From a human point of view, Joseph would have been happy for “instant reconciliation,” because then he could have seen his father and his brother Benjamin much sooner. But like a skilled physician, Joseph was patient. He spoke and acted in such a way that the thoughts of his brothers’ hearts were revealed and God finally brought them to true repentance.
After the promised seven years of plenty, the years of famine came upon the Middle Eastern world, but thanks to Joseph, there was abundant grain in Egypt. God had sent Joseph ahead (45:5; Ps. 105:17) to preserve his family so that one day the nation of Israel could give the world Jesus Christ, the “bread of life” (John 6:48).
These events took place during the first two years of the seven-year famine (Gen. 45:6). It was a time when Joseph’s brothers had to experience several tests that were designed by God to bring them to repentance.
I have been wondering if God is using the panic of this new virus to bring the world to repentance. If so, let us be His hands and feet, with no judgment on our part for all have sinned and fall short of His glory. Let us be a help not a hindrance. Help us look for opportunities to be the voice of calm. May our hearts, minds and souls be full of mercy and grace, abounding in the love of Christ to our world.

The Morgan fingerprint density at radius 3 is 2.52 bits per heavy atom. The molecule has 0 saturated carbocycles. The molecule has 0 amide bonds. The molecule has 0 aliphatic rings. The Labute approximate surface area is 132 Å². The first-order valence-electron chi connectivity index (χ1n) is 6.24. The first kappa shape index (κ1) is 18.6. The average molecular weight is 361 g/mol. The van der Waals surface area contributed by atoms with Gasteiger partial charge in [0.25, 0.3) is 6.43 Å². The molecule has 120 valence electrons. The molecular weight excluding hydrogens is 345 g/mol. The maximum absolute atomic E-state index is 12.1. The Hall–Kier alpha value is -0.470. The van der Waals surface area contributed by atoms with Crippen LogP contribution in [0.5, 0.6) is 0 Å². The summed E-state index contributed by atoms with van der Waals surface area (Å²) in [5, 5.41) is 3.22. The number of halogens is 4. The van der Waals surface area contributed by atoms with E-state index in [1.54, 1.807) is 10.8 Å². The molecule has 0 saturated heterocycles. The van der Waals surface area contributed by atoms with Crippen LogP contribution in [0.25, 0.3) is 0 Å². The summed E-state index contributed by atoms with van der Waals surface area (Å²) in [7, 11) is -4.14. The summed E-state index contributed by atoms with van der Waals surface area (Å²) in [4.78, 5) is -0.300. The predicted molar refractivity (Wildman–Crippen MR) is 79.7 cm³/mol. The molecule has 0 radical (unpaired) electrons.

Lord, help us to listen to you and quickly obey. Help us to do whatever you ask. Protect us. Deliver us from evil. May your glory be seen in the repentance, reconciliation and healing of lost souls. May Your will be done in our lives and in the lives of our families. Bring the lost to you.
In Jesus Name, Amen
THINK ABOUT IT…
God is good, but God is just. Our sins have a cost that must be paid. Our sin has consequences. Fortunately, God is full of mercy and grace, withholding from us what we really deserve. Our debt of sin has been paid in full by the blood of God’s Son, Jesus Christ.
God could demand reconciliation for our sin that drives a wedge in our relationship with Him, but He does not. He waits for us to realize our sin, repent and come to Him believing He has the power to save us for eternity. How can we pass on a relationship like that? I don’t know.
Joseph was certainly kind to his brothers in spite of the severity of his speech and some of his actions, and what he did was for their good. His motivation was love and his purpose was to bring them to repentance and reconciliation. We need to remember this the next time we think God is treating us unjustly.